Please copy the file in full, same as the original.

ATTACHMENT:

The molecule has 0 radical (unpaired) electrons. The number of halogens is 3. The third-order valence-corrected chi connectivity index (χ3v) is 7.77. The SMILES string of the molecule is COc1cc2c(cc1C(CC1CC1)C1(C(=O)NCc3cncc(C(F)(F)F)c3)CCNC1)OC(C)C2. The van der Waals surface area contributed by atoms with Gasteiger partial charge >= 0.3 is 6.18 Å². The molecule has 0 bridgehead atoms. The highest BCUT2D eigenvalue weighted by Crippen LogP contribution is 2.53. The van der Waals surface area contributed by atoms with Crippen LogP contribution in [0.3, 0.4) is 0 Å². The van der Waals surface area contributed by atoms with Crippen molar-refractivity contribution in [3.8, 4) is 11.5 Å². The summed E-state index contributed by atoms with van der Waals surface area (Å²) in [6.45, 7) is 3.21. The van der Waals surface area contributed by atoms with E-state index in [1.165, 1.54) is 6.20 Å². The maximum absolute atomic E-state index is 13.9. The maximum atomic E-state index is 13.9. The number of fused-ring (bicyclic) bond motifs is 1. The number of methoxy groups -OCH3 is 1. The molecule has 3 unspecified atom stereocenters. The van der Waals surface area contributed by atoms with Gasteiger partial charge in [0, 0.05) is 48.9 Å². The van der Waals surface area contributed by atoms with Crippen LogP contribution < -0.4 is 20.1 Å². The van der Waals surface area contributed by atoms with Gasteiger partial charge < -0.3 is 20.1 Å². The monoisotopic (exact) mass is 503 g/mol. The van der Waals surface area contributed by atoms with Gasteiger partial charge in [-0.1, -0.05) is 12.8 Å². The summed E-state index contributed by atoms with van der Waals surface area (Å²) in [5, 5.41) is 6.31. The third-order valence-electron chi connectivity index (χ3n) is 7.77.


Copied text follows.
The molecule has 0 radical (unpaired) electrons. The number of halogens is 3. The third-order valence-corrected chi connectivity index (χ3v) is 7.77. The SMILES string of the molecule is COc1cc2c(cc1C(CC1CC1)C1(C(=O)NCc3cncc(C(F)(F)F)c3)CCNC1)OC(C)C2. The van der Waals surface area contributed by atoms with Gasteiger partial charge >= 0.3 is 6.18 Å². The molecule has 0 bridgehead atoms. The highest BCUT2D eigenvalue weighted by Crippen LogP contribution is 2.53. The van der Waals surface area contributed by atoms with Crippen LogP contribution in [0.3, 0.4) is 0 Å². The van der Waals surface area contributed by atoms with Crippen molar-refractivity contribution in [3.8, 4) is 11.5 Å². The summed E-state index contributed by atoms with van der Waals surface area (Å²) in [6.45, 7) is 3.21. The van der Waals surface area contributed by atoms with E-state index in [1.165, 1.54) is 6.20 Å². The maximum absolute atomic E-state index is 13.9. The maximum atomic E-state index is 13.9. The number of fused-ring (bicyclic) bond motifs is 1. The number of methoxy groups -OCH3 is 1. The molecule has 3 unspecified atom stereocenters. The van der Waals surface area contributed by atoms with Gasteiger partial charge in [0, 0.05) is 48.9 Å². The van der Waals surface area contributed by atoms with Crippen LogP contribution < -0.4 is 20.1 Å². The van der Waals surface area contributed by atoms with Gasteiger partial charge < -0.3 is 20.1 Å². The monoisotopic (exact) mass is 503 g/mol. The van der Waals surface area contributed by atoms with Gasteiger partial charge in [-0.1, -0.05) is 12.8 Å². The summed E-state index contributed by atoms with van der Waals surface area (Å²) in [5, 5.41) is 6.31. The third-order valence-electron chi connectivity index (χ3n) is 7.77.